Bill Clinton Expected to Be Discharged From Hospital on Sunday
A spokesperson for former President Bill Clinton said late Saturday that the 75-year-old will be discharged from a California hospital on Sunday, CNN reported. Clinton was hospitalized at the University of California Irvine Medical Center, in Orange, earlier in the week after developing sepsis triggered by a urological infection.
Speaking on Twitter on Saturday, spokesperson Angel Ureña said Clinton "continued to make excellent progress. He will remain overnight at UC Irvine Medical Center to continue to receive IV antibiotics before an expected discharge tomorrow."
Clinton has been kept at the hospital because the type of antibiotic needed to treat the urinary tract infection that's causing the sepsis needs to be delivered intravenously rather than in pill form, CNN reported.
Sepsis occurs when the body has an extreme response to an infection, and it can be life-threatening. Infections that can trigger sepsis most often start in the lung, urinary tract, skin or gastrointestinal tract. Without timely treatment, sepsis can quickly lead to tissue damage, organ failure and death, but an aide to the former president said Thursday that Clinton's sepsis was not acute.
Clinton's doctors issued a statement on his condition, saying he "had received IV antibiotics and fluids." Two days after being admitted to the hospital on Tuesday, his white blood cell count was trending down and he was "responding to antibiotics well," they noted, adding that they had been in touch with his doctors in New York.
Ureña said Saturday that Clinton "is in great spirits and has been spending time with family, catching up with friends, and watching college football," CNN reported.
Another source told CNN that Clinton is walking around the hospital. "He just went for a walk on the floor, and the hospital staff had to ask him to slow down," the source said.
Although Clinton appears to be on the mend, in some cases sepsis can lead to a potentially deadly condition known as septic shock, defined by dangerously low blood pressure and the inability to adequately fill organs with blood and deliver critical oxygen to tissues, said Dr. Robert Glatter, an emergency physician at Lenox Hill Hospital in New York City.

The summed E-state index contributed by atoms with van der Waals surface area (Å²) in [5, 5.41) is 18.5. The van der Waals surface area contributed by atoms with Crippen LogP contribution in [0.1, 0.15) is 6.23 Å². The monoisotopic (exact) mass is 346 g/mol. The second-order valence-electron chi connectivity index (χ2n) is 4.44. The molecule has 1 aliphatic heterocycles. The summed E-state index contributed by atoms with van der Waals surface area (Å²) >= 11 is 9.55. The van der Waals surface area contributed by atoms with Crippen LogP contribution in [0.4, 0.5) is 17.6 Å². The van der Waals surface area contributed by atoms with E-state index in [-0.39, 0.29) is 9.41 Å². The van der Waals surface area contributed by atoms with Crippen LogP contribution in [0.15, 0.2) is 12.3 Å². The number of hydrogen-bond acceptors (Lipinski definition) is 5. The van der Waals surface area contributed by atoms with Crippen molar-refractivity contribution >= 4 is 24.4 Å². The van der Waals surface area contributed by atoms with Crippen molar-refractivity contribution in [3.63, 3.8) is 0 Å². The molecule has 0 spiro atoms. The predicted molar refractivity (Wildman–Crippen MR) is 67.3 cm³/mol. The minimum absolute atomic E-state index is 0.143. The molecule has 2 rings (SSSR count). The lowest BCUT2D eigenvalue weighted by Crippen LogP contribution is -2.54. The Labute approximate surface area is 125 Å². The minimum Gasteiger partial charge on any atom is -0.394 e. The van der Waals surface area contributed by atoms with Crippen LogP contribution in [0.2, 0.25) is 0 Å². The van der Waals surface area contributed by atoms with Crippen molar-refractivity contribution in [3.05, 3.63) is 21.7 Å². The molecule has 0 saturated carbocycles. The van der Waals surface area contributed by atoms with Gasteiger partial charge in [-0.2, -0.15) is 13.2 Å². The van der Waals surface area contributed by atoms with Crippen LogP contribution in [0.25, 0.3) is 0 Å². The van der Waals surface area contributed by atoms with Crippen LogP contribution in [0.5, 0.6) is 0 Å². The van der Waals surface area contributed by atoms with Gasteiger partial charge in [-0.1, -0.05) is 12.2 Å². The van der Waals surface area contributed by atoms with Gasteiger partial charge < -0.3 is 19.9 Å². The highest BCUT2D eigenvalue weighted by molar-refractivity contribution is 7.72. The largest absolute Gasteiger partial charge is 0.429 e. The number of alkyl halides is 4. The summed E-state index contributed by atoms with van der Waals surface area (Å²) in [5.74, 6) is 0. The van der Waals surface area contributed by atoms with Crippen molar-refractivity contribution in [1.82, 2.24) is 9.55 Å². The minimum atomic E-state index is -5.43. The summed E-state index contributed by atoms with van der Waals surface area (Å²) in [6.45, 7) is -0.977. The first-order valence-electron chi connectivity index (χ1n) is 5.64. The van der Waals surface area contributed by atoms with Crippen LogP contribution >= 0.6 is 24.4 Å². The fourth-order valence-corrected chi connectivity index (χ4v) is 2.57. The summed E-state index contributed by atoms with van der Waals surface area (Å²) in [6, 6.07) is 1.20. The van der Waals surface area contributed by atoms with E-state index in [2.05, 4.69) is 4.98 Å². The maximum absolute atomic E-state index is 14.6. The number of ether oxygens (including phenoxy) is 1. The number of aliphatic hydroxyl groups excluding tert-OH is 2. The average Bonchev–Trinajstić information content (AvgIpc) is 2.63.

"Studies have shown that early recognition and intervention with intravenous fluids and broad spectrum intravenous antibiotics to treat sepsis can be lifesaving," added Glatter, who isn't involved in Clinton's care.
"The fact that [former] President Clinton's vital signs have improved and that his white blood count is now lower demonstrates that he is clinically improving," Glatter stressed. "His prior history of coronary artery disease and prior coronary artery bypass grafting surgery is a factor that could potentially affect the speed of his recovery. Thus far, according to early media reports, he appears to be doing well and responding to fluids and antibiotics."
Clinton had been traveling in California for an event related to his foundation right before he was hospitalized, The New York Times reported.
Roughly 1.7 million Americans develop sepsis every year and nearly 270,000 die as a result, according to the U.S. Centers for Disease Control and Prevention. Sepsis begins outside of the hospital in nearly 87 percent of cases.
This is not the first time health issues have landed Clinton in the hospital.
In 2010, he was taken to a New York hospital where doctors inserted two stents into his coronary artery, the Times reported. In 2004, Clinton, who has a family history of heart disease, had quadruple coronary bypass surgery at a New York hospital. The open-heart procedure, which took four hours, came three days after tests prompted by chest pains and shortness of breath revealed he had life-threatening heart disease. Clinton also has a history of skin cancers, cysts, allergies and some hearing problems, the Times reported.
Visit the U.S. Centers for Disease Control and Prevention for more on sepsis.
SOURCE: Robert Glatter, MD, emergency physician, Lenox Hill Hospital, New York City; CNN; The New York Times
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